He was funny as hell in Top Secret and Real Genius. He was as perfect as Iceman in Top Gun as he was Madmartigan in Willow. He was great in The Doors, Thunderheart, and True Romance (though his role in True Romance was tiny.)
His Doc Holiday from Tombstone remains to this day one of the best characters I've seen anyone play in any movie, ever.
He was just about as awesome in Heat.
My personal faves of all of his movies, even above Tombstone (which is saying a lot), is Spartan. He was perfect in that film, and I watch it often. It's a go-to film, when nothing else interest me.Then again, most David Mamet flicks are like that for me.
Point is, the guy has chops, and has shown them time and again.
So as a fan of his work, it boggles my mind how he's been relegated to the realm of direct-to-video movies of late. Sure, there's plenty of rumors out there about how difficult he was to work with, and he's not 20 and sexy anymore, so maybe he's not as marketable as he used to be, but how can no one want to cast him in good roles anymore?
Anywho, he's in Riddle, which was one of the reasons we were interested in seeing it... so, yeah.
|Like Taken, but better and smarter. That's right, I said it.|
|She's the "normal" one.|
Two school bullies lure poor Nathan into their bitchin' hot rod, and take him on a high speed drive, all in order to make him piss his pants in terror, which he does. They pull over at some shady gas station to let the kid go clean himself up, and he disappears, thus setting up the true riddle of the movie: what happened to Nathan?
|"We'd just like to know what happened to the script?"|
Years later, Holly returns from College and sees someone in a crowd wearing her brothers shoes, which can't be mistaken for anyone else's shoes, because they have race cars on them. This sends her into frenzy, and eventually leads her to the small town of Riddle, where no one wants to talk to her about her missing brother. Even the local Sheriff tells her to go away and forget about what she thinks she saw, which of course only strengthens her resolve to find him...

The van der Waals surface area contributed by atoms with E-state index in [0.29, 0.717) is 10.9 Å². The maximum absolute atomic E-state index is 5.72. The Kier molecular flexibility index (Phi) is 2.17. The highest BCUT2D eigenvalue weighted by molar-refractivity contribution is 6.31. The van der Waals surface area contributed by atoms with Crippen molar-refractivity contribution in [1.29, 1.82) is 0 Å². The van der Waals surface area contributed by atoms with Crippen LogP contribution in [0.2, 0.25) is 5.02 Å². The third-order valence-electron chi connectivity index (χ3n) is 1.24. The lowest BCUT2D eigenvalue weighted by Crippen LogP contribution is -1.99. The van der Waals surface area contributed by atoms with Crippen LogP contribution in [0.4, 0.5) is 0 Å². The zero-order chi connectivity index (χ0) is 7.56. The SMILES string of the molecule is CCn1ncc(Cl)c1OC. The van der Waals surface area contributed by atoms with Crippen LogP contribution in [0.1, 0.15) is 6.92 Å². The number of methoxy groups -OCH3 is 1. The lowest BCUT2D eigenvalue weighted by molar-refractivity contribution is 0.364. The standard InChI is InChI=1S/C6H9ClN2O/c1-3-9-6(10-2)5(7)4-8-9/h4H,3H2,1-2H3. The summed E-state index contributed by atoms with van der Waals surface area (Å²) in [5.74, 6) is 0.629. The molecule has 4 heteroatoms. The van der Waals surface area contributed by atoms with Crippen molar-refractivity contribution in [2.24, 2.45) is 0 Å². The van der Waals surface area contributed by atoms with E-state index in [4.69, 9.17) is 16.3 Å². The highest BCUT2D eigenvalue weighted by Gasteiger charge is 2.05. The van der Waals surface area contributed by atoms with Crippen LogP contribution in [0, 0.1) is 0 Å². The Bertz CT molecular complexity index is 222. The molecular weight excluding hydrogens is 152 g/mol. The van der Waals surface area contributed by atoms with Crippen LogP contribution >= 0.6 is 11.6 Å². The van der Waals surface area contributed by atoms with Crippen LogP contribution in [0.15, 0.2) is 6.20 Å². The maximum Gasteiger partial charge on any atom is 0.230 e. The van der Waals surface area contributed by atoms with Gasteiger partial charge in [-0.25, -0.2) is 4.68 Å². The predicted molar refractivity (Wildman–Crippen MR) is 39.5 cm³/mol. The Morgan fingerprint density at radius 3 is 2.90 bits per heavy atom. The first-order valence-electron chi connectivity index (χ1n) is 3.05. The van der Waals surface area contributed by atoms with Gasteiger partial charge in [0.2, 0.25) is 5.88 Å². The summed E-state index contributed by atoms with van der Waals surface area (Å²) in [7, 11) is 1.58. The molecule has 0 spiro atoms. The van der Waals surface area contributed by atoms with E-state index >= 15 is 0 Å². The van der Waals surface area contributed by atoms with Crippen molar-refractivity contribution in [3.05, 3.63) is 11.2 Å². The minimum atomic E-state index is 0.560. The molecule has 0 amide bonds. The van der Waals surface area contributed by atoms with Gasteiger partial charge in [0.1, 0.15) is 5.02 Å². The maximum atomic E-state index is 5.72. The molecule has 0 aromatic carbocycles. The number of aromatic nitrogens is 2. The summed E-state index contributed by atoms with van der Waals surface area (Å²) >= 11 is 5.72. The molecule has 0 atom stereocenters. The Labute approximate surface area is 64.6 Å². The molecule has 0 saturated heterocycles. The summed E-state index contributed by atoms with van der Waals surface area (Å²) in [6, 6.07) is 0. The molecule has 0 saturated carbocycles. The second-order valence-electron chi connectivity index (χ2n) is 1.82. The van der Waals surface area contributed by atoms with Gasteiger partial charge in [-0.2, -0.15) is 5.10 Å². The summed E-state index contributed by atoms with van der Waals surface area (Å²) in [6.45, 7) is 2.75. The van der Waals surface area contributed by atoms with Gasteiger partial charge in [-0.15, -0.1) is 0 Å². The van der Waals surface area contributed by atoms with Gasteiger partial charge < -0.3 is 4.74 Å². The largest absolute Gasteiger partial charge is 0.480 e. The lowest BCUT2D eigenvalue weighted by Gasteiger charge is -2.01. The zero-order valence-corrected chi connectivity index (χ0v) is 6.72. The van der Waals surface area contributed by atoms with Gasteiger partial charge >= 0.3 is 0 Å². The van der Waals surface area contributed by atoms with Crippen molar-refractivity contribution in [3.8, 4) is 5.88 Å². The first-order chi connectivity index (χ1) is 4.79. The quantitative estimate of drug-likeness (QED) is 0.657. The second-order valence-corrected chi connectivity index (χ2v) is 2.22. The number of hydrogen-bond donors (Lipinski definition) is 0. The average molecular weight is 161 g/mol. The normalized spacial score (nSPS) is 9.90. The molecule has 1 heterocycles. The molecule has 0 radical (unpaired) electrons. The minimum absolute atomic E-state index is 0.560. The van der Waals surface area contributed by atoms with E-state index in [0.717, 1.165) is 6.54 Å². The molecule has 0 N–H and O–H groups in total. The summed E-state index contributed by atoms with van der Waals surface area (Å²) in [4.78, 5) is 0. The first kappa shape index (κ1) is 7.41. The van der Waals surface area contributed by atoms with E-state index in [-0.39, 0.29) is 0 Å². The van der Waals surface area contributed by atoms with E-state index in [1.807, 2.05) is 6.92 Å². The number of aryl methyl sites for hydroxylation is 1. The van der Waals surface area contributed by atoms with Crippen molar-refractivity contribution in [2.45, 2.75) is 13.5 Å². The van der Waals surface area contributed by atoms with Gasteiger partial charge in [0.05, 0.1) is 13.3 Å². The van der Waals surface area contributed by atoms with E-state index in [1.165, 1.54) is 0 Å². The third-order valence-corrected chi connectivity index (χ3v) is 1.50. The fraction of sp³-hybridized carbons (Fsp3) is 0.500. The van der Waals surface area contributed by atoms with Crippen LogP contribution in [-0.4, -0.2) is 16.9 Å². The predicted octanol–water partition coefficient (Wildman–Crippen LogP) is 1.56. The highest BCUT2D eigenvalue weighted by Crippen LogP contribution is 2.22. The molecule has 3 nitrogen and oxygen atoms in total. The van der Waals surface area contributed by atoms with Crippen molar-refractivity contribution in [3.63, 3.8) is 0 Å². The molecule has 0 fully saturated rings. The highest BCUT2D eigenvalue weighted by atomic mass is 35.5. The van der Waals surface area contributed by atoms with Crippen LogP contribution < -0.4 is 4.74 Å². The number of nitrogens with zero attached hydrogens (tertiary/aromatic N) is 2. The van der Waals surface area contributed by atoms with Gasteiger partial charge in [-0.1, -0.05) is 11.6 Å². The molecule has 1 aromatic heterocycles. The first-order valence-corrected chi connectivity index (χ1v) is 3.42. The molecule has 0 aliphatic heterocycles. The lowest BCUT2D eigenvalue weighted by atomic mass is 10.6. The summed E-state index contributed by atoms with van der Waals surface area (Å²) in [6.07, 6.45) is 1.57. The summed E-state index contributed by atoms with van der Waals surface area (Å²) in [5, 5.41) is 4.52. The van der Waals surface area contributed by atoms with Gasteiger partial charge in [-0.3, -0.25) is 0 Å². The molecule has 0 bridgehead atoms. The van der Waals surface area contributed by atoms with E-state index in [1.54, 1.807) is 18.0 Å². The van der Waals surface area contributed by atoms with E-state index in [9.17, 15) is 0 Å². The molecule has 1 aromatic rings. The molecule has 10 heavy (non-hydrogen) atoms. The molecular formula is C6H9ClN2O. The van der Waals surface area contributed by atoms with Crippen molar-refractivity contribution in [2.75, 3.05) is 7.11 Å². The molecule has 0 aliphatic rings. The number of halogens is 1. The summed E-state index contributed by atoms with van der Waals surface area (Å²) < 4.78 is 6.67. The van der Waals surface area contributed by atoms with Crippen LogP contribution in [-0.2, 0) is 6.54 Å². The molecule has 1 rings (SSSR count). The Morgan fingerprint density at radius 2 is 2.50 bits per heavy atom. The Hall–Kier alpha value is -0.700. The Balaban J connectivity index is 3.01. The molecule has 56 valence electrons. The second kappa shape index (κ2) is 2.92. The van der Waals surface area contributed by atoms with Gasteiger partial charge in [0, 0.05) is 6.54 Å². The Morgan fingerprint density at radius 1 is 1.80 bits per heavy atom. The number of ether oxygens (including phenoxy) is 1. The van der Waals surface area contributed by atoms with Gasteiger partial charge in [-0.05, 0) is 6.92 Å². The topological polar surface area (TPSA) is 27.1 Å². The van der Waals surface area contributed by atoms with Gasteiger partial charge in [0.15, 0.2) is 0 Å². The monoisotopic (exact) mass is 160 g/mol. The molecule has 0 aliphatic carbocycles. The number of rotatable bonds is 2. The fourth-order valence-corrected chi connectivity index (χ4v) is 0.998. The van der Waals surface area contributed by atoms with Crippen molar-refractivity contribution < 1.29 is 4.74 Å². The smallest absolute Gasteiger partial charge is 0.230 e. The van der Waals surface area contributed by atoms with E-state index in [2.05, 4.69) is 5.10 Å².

|"Seriously, what happened here?"|
The average Lifetime movie of the week ensues.
Riddle isn't one of the worst movies we've seen recently, it was just one of the most uninspiring and dull ones. The script isn't strong enough to support a movie that involves mostly exposition, and so we were never able to fully get into what we were seeing.
It probably doesn't help matters that IMDB lists Riddle as having two directors and four writers involved with its production. It looks like at some point, someone was replaced, and whatever it was that they were going for with their version of the film, was melded together with whatever the new director/writers were brought in to fix/change/accomplish with it, and the end result was a bit of an underwhelming mess. We can't really find any info about any of this online, so we're obviously speculating, but the moral of the story is that too many hands in a pot like this seldom leads to good results.
|Like this... WTF is this even doing in this movie?|
Elisabeth Harnois at least does a solid job playing the concerned sister on a mission, and she was definitely the stand-out here. Don't get me wrong, none of the cast did a bad job in Riddle, but with the material that they had to work with, it just comes off like most of them didn't do a particularly good job either. As I said above, too many hands in the pot kills it.
Val Kilmer looks as if he sleepwalked his way through his performance here, and that has to be due in part to the character he plays. The Sheriff in Riddle seems unwilling to do much other than stare bewilderingly or play cards with his pals, which just made things frustrating. The guy was at one point a Hollywood heavyweight, you'd think they'd give him something juicier and more challenging to work with, you know? Then again, what does he have left to prove? Hell, I'd take a role in Riddle Part 4 if I could, so why shouldn't he?
|You'll always be our Huckleberry, Val. Always.|
If you don't mind the average Lifetime Channel mystery/thriller, then you'll probably not mind this movie either. In the end though, Riddle is exactly what its title suggests; a puzzling, confused, mess of a riddle, and one that most people wont care to see solved. D
Hottie while doing it. Good for you, Elisabeth Harnois.